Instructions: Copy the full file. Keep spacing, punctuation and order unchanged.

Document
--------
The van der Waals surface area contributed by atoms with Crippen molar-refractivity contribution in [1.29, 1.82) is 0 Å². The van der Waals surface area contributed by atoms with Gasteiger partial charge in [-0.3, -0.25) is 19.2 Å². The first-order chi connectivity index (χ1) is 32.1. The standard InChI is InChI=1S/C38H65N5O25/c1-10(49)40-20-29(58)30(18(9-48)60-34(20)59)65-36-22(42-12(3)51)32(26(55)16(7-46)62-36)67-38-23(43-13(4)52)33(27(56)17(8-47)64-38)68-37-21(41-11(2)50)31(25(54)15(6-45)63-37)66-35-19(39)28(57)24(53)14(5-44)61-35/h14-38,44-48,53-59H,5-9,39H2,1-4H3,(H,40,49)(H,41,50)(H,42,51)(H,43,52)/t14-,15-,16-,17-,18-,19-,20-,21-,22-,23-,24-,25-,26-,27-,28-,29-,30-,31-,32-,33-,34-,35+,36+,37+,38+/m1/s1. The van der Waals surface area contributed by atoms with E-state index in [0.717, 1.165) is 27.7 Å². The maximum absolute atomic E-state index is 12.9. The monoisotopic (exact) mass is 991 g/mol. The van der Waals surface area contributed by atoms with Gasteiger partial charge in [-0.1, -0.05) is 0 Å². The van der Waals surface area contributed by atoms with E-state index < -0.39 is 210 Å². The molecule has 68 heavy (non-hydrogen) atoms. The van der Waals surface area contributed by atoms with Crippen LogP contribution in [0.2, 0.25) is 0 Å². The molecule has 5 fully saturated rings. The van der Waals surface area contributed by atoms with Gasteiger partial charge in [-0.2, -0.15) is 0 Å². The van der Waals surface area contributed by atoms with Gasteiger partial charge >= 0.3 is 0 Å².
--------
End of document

The van der Waals surface area contributed by atoms with Crippen molar-refractivity contribution in [1.29, 1.82) is 0 Å². The van der Waals surface area contributed by atoms with Gasteiger partial charge in [-0.3, -0.25) is 19.2 Å². The first-order chi connectivity index (χ1) is 32.1. The standard InChI is InChI=1S/C38H65N5O25/c1-10(49)40-20-29(58)30(18(9-48)60-34(20)59)65-36-22(42-12(3)51)32(26(55)16(7-46)62-36)67-38-23(43-13(4)52)33(27(56)17(8-47)64-38)68-37-21(41-11(2)50)31(25(54)15(6-45)63-37)66-35-19(39)28(57)24(53)14(5-44)61-35/h14-38,44-48,53-59H,5-9,39H2,1-4H3,(H,40,49)(H,41,50)(H,42,51)(H,43,52)/t14-,15-,16-,17-,18-,19-,20-,21-,22-,23-,24-,25-,26-,27-,28-,29-,30-,31-,32-,33-,34-,35+,36+,37+,38+/m1/s1. The van der Waals surface area contributed by atoms with E-state index in [0.717, 1.165) is 27.7 Å². The maximum absolute atomic E-state index is 12.9. The monoisotopic (exact) mass is 991 g/mol. The van der Waals surface area contributed by atoms with Gasteiger partial charge in [-0.1, -0.05) is 0 Å². The van der Waals surface area contributed by atoms with E-state index < -0.39 is 210 Å². The molecule has 68 heavy (non-hydrogen) atoms. The van der Waals surface area contributed by atoms with Crippen LogP contribution in [0.2, 0.25) is 0 Å². The molecule has 5 fully saturated rings. The van der Waals surface area contributed by atoms with Gasteiger partial charge in [-0.2, -0.15) is 0 Å². The van der Waals surface area contributed by atoms with Gasteiger partial charge >= 0.3 is 0 Å².